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Instant insight: Tasting the chemistry
12 August 2008
Susan Ebeler, University of California, Davis, US, reveals the science behind the flavour in everyone's favourite tipple
As you sit down to quaff a glass of wine after work, do you ever pause to notice the faint aroma of boxwood, violets or paraffin? Your perception of wine flavour mainly involves four of the five senses - vision, touch, taste and smell. And it is our nose that gives the greatest contribution to the flavour by detecting the aroma of hundreds of volatile chemical compounds in the wine. The compounds responsible for the smells above are - at low concentrations - typically present in popular grape varieties such as Sauvignon blanc, Pinot noir and Riesling.
As you reach the end of the bottle do you ever start to ponder about the people who make your wine? It may surprise you to learn that science - including analytical chemistry, sensory science, genetics and molecular biology - plays a large part in providing much of the information needed by wineries to make their wine as appealing as possible to our senses. This includes knowledge of the chemical compounds that contribute to wine flavour, how this flavour is formed during grape growth and the winemaking process, how humans perceive flavour compounds and how human genetics can influence individual perception of smells.
We have scientists to thank for the delicious taste of both fruity red and crisp white wine
Over 1000 different aroma compounds in grapes and wines have now been identified using various analytical tools. Gas chromatography, one of the most powerful tools for separating complex mixtures into individual components, has been widely used for this purpose since the 1950s. However, sensitivity to aromas varies significantly from person to person, so not all volatile compounds that are identified using analytical tools will actually contribute to what you smell. Conversely, sometimes our sensitivity far exceeds that of the analytical chemist's tools. The aroma of the compound that contributes to bell pepper aroma in many Sauvignon blanc and Cabernet Sauvignon wines for example can be sensed by humans at concentrations as low as 2 ng per litre - that's equivalent to two drops mixed into 20 Olympic size swimming pools - far below what any analytical technique can currently sense without special sampling or extraction techniques. New methods for preparing and extracting samples are now allowing scientists to push the limits of analytical detection without requiring litres and litres of sample. Additionally by combining gas chromatography with the human sense of smell, in a technique called gas chromatography-olfactometry, scientists can now isolate the 15-20 chemical compounds that contribute the most to wine aroma from the hundreds or thousands of compounds identified in a specific wine.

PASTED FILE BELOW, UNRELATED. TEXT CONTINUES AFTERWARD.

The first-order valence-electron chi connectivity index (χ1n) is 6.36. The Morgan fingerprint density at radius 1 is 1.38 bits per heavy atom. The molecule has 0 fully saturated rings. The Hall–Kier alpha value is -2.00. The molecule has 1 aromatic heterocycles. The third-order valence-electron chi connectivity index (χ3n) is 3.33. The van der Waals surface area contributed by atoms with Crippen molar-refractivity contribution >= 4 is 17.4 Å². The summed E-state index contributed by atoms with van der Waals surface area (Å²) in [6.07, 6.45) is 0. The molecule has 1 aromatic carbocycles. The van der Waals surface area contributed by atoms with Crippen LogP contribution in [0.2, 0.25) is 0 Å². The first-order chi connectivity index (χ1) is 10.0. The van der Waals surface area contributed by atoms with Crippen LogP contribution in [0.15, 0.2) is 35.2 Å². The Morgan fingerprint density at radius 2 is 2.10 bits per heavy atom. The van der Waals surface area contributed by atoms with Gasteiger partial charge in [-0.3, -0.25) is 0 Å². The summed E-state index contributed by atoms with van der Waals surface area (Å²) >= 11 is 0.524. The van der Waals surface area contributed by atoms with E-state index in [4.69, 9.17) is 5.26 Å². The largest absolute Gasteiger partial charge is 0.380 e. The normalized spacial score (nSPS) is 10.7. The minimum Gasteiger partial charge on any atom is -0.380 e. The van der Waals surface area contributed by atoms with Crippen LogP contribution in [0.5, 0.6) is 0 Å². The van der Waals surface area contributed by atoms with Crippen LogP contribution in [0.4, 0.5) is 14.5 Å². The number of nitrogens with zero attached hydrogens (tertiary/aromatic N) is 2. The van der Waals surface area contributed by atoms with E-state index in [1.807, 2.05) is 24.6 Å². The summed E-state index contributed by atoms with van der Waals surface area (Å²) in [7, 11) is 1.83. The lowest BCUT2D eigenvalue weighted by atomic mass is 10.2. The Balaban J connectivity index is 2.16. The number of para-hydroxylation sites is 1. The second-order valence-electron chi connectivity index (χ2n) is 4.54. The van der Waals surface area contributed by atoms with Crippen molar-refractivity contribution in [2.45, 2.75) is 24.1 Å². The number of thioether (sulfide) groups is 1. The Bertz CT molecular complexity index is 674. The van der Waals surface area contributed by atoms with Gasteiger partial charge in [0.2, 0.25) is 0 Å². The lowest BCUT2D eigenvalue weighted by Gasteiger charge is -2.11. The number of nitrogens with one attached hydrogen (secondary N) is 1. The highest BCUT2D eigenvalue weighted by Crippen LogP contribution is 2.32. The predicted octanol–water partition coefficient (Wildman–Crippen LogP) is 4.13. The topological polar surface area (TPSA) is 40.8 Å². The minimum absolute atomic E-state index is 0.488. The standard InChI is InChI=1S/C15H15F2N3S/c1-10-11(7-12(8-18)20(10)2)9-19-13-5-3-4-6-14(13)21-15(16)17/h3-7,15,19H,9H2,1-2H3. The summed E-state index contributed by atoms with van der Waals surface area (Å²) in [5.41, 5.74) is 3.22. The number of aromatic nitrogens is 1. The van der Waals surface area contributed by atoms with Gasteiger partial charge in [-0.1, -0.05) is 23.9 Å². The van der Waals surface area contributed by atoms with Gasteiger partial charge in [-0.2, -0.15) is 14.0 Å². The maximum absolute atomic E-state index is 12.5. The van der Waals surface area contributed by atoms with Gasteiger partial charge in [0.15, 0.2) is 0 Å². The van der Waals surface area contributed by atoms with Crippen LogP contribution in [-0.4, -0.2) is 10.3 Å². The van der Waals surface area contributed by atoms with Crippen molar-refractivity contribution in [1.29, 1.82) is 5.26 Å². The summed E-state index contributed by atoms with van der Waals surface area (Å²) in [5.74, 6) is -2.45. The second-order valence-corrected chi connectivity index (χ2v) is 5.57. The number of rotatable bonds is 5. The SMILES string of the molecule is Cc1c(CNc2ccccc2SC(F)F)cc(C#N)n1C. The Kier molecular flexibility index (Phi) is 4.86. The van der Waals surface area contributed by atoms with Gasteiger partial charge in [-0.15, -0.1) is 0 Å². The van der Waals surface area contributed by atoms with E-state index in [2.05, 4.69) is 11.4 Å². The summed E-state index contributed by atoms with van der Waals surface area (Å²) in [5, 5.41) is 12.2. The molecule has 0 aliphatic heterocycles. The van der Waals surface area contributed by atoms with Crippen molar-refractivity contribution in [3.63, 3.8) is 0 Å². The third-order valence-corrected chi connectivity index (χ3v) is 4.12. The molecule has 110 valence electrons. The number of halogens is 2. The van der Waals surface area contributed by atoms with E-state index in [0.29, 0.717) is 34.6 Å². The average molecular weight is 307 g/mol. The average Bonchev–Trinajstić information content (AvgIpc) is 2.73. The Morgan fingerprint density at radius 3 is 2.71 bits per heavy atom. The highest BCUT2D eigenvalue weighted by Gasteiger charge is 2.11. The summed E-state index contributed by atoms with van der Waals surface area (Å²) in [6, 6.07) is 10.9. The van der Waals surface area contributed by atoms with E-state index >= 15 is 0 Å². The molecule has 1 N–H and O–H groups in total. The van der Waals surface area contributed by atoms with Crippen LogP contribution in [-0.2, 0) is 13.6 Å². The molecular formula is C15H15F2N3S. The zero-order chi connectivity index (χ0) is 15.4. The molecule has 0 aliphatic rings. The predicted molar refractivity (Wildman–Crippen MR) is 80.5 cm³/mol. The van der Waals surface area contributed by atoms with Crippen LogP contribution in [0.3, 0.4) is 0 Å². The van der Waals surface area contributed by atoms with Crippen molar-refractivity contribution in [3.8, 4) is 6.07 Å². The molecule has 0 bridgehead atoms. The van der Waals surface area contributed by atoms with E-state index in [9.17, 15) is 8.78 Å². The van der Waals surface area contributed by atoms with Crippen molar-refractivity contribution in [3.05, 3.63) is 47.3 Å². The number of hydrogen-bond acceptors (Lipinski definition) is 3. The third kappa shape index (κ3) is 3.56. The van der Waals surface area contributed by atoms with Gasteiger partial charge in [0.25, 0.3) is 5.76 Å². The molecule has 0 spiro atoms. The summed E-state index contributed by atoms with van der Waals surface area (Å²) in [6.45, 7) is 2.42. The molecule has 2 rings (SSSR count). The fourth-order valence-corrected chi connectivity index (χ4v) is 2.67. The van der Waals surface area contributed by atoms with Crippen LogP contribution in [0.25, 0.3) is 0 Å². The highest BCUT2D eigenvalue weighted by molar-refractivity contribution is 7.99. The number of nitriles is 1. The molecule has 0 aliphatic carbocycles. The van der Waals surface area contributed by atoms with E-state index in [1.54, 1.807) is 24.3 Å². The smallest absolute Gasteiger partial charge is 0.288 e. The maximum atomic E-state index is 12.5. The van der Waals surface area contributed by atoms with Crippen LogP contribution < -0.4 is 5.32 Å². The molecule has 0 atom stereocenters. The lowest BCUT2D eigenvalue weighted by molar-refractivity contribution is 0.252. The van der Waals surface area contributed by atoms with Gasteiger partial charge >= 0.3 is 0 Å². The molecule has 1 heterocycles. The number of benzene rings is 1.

Wine aroma is further complicated by interactions between volatile aroma, and non-aroma, compounds. The interactions mean that two aroma compounds may smell differently when mixed together. Additionally a strong fruity aroma can also mask a weaker vegetable aroma in a wine.
Using a combination of sensory and analytical tools, and an improved understanding of the genetics, physiology and neurobiology of how humans perceive smells, scientists are ever improving our knowledge of the factors that contribute to overall wine aroma perception.
Molecular biologists are also studying how plant and yeast genes impact aroma formation in the grape and during fermentation, improving our understanding of the biochemical processes involved in flavour formation.
Armed with this knowledge, viticulturists and winemakers can study how vineyard practices - such as soil conditions, irrigation and fertilisation - and winemaking processes - such as choice of yeast strain, fermentation temperature, yeast nutrients, oxygen exposure - impact the chemical composition and sensory properties of their wine. All this information allows winemakers to identify grape varieties, yeast strains, and fermentation conditions that will yield desired flavour properties for specific wine styles and consumer preferences.
I suspect you didn't realise the chemistry in a glass of wine is quite so complex. So, the next time you enjoy a glass of fine wine take time to toast the chemists, plant scientists, viticulturists and winemakers who've used the latest scientific tools to ensure that it tastes and smells the way you know and love.
Read Pavla Polásková, Julian Herszage and Susan Ebeler's critical review 'Wine flavor: chemistry in a glass' in issue 11, 2008 of Chemical Society Reviews
Link to journal article
Also of interest
An electronic tongue that can 'taste' the grape varieties and vintages of wine has been created by Spanish scientists.
Bea Perks meets some of the scientists subjecting our food's credentials to forensic examination
Chemicals are responsible for the flavour and bouquet of wine. Could understanding the chemistry help you pick the ideal tipple for your Christmas dinner? Katie Gibb investigates
Ian S Hornsey
This book is ideal for anyone interested in the process of winemaking and will be of particular use for those with an interest in the chemical and biological sciences.